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Medical Quiz #8 – Answers

by Suzanne Daniluk, RN on December 7th, 2011

Answers to last week’s quiz on King Tutankhamun and the fatal ailments of ancient Egypt.

True or False?

1.  King Tut died of a fractured leg.

True. Since King Tut was only 19 when he died, one theory held that he was murdered. However, new genetic testing done in 2010 on King Tut, as well as his mummified relatives, revealed that he had a bone disorder which caused poor blood supply, leading to bone necrosis and destruction. A femur fracture, possibly from a fall, may have proved fatal in conjunction with the malarial infection also found in King Tut’s DNA tests. Medication and canes to assist ambulation in the afterlife were among the tomb’s artifacts.

2. Howard Carter, who discovered King Tut’s tomb in the Valley of the Kings, died of the “Mummy’s Curse”.

False as to Mr. Carter, but others may have succumbed. British archeologist Howard Carter died of natural causes at age 65, 17 years after his fortuitous find. The canary that accompanied him into the tomb didn’t fare so well, expiring from a cobra bite. Subsequently, about a dozen people connected with the 1922 discovery died of various unnatural means, and by 1935, according to tabloid media, still more untimely deaths followed – all ascribed to the tomb’s hieroglyphic warning:  “Death comes on swift wings to him who disturbs the peace of the King”. Though modern medical experts dispute any curse, they do have an explanation. Toxic, airborne mold spores disturbed upon opening tombs or handling artifacts and inhaled or absorbed, may have caused fatal illness, particularly in those with weakened immune systems.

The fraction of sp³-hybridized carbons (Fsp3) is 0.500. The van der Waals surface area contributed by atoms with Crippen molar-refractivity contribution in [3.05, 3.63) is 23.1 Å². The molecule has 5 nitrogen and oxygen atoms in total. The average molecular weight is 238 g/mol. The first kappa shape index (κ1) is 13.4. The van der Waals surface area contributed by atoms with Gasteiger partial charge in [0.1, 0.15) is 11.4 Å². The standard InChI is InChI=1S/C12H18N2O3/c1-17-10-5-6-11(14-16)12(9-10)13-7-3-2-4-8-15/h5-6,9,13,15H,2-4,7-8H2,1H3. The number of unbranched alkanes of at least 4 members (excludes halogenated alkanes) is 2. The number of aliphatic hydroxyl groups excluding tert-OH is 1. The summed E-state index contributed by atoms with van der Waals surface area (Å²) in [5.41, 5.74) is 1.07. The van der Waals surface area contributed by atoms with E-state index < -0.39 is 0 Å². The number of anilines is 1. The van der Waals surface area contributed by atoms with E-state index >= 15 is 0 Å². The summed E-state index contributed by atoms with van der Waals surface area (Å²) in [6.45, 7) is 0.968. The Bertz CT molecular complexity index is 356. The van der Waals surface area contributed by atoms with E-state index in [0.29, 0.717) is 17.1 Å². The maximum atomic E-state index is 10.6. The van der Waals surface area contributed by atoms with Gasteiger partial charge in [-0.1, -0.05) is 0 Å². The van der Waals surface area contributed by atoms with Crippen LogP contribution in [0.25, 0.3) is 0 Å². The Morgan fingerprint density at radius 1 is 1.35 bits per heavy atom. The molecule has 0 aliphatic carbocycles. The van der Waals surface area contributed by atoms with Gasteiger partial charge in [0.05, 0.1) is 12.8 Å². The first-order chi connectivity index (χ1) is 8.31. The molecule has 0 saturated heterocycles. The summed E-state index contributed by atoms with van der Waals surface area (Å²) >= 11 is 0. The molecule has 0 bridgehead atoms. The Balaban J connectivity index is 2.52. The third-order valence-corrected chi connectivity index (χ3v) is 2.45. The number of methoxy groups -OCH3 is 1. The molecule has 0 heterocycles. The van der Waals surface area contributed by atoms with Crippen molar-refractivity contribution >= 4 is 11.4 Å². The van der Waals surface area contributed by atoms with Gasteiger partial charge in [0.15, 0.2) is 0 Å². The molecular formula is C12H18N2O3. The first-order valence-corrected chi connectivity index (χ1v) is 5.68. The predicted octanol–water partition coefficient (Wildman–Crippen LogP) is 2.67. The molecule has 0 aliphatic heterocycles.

3.  Cleopatra died of a snake bite.

False. Though consistently portrayed in art (including by Shakespeare and the late Liz Taylor) as dying from an induced asp bite, Cleopatra drank poison consisting of hemlock, opium and wolfsbane, following Mark Antony’s death by suicide.

References:
http://www.livescience.com/8093-killed-king-tut.html

http://www.unmuseum.org/mummy.htm

King Tut exhibit at MFAH: http://mfah.org/

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